MOTHERLAND also becomes a collective story that reveals voices of poverty in Manila — the hospital serving as the stage on which their predicaments become known — and outside its walls lies an even more ambiguous future for all of them. Diaz presents the shortcomings of a public institution — cramped wards, outdated healthcare methods, unsanitary conditions, inadequate equipment and technological resources — but there is something impressive with the attitude towards limitations exhibited by both hospital workers and patients, doing the best they could to make do with what they have. They simply go on with their lives despite their problems.
A hospital is also the setting of Ma Li’s documentary INMATES (Qiu, China), a mental asylum in northern China where a diverse group of men struggle, knowingly and unknowingly, with their illnesses. They talk a lot: to the nurses, each other, and themselves. Sometimes they talk excessively, sometimes they just stare intently at blank spaces. Some walk around and approach the hospital staff for casual conversations, while those who are hard to control are tied tightly to their beds. Many of them regard the place as a prison, and the chance of freedom is the only thing that keeps them holding on.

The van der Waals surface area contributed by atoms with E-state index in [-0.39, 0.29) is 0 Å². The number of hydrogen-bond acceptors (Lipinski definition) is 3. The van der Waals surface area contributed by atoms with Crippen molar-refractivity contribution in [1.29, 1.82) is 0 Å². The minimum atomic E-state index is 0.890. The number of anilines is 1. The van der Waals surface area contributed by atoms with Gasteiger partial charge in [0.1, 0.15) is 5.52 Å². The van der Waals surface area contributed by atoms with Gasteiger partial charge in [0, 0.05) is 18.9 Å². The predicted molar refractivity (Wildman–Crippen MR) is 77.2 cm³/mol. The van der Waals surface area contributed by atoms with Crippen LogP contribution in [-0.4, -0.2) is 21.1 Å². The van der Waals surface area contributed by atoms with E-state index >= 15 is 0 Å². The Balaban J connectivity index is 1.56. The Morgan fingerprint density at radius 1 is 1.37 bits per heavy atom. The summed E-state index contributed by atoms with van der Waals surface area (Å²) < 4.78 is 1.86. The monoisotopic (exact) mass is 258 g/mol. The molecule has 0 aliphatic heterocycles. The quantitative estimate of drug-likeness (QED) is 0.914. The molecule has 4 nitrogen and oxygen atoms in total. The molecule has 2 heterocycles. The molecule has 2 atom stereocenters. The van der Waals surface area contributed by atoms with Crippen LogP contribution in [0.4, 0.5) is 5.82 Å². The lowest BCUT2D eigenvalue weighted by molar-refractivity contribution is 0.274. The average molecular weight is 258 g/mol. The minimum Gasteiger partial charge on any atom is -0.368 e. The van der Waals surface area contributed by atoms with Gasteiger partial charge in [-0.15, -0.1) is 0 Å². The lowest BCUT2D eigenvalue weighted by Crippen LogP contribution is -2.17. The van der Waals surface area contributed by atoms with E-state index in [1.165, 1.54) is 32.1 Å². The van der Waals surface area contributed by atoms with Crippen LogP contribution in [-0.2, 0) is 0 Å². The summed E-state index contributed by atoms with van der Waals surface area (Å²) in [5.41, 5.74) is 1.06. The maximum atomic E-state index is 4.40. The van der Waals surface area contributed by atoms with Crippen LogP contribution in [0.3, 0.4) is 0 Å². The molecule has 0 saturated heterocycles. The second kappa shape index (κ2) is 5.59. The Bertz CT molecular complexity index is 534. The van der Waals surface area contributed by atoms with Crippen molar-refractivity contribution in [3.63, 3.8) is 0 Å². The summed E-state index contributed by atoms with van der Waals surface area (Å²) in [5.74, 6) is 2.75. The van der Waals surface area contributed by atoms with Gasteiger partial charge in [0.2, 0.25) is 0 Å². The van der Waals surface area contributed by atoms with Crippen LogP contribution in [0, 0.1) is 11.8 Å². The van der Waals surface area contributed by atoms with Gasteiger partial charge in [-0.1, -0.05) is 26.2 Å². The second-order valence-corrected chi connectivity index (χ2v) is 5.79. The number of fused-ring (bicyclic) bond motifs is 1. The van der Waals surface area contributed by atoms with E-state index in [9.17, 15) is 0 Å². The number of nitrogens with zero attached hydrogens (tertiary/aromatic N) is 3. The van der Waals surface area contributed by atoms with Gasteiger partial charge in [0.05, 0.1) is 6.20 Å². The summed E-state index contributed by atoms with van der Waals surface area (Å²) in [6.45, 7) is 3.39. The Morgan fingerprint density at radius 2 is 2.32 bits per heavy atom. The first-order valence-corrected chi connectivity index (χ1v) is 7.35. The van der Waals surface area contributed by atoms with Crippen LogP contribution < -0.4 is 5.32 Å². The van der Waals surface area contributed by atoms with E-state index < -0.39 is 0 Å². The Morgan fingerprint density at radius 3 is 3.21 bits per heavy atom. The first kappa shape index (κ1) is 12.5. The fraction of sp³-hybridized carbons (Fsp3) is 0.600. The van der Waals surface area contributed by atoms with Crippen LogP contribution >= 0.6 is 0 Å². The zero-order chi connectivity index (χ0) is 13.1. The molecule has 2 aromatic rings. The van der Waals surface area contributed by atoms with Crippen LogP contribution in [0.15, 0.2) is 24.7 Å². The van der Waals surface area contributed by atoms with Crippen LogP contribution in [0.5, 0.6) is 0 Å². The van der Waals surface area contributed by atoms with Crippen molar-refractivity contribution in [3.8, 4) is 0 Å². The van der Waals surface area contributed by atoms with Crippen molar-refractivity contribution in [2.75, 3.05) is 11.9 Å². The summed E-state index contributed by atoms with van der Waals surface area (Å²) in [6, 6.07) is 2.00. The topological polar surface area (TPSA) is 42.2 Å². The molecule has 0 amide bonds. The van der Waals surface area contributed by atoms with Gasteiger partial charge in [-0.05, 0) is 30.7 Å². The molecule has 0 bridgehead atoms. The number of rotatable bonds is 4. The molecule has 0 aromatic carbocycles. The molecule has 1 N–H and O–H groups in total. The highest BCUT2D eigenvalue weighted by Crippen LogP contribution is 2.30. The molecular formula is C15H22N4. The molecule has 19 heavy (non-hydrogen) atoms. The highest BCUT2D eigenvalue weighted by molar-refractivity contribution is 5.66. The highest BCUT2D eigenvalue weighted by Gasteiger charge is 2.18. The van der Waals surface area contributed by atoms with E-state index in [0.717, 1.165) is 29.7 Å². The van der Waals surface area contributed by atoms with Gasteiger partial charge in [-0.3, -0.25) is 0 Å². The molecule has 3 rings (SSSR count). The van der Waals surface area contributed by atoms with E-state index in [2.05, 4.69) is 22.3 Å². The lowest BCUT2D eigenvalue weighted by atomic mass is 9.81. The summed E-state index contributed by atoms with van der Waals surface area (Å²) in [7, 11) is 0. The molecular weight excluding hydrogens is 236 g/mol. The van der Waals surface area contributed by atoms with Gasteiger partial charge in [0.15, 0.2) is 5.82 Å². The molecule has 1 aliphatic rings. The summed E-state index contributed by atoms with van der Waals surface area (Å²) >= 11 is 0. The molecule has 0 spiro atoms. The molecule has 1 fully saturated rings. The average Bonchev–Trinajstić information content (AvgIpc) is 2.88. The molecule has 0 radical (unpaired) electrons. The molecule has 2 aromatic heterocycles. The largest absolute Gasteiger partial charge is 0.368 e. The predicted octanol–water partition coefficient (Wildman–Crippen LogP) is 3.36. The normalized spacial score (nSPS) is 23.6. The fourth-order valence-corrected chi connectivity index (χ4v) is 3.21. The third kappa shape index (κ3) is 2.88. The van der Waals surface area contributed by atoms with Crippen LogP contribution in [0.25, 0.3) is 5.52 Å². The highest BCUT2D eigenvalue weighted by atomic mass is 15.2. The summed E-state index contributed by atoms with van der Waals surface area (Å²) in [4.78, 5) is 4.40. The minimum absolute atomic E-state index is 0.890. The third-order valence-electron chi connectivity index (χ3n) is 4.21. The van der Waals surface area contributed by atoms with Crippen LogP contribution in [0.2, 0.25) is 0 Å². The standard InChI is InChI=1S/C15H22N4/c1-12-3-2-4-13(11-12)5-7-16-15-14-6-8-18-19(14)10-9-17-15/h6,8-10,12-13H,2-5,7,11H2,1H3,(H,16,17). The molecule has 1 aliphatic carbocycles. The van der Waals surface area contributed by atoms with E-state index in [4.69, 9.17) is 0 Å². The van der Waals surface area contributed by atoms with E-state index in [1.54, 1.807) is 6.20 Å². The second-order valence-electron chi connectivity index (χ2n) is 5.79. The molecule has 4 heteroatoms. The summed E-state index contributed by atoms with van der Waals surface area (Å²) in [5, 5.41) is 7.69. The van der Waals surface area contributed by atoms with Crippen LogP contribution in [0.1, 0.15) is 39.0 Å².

The desaturated colors make the surroundings look bleak, highlighting the grayness and lack of spirit in their confinement. In fact, the hospital does feel like a prison — physically, mentally, and socially — and in almost five hours the sight of unadorned walls, doctor gowns, patient uniforms, drab hallways, and dreary weather becomes quite familiar, even strangely comfortable. This emphasis on space and the dynamics that occur brings the viewer closer to the patients.
The energy of INMATES comes from the personalities of the various characters. Ma alternates between letting them ramble with their personal stories and showing them with their visiting families. At some point, with the clarity of their thoughts and the poetry they share, the audience might begin to wonder whether they are really insane. She aims to reveal the thin line between sanity and madness, but she achieves something more fundamental: the will to live, regardless of mental state, is always worth caring for.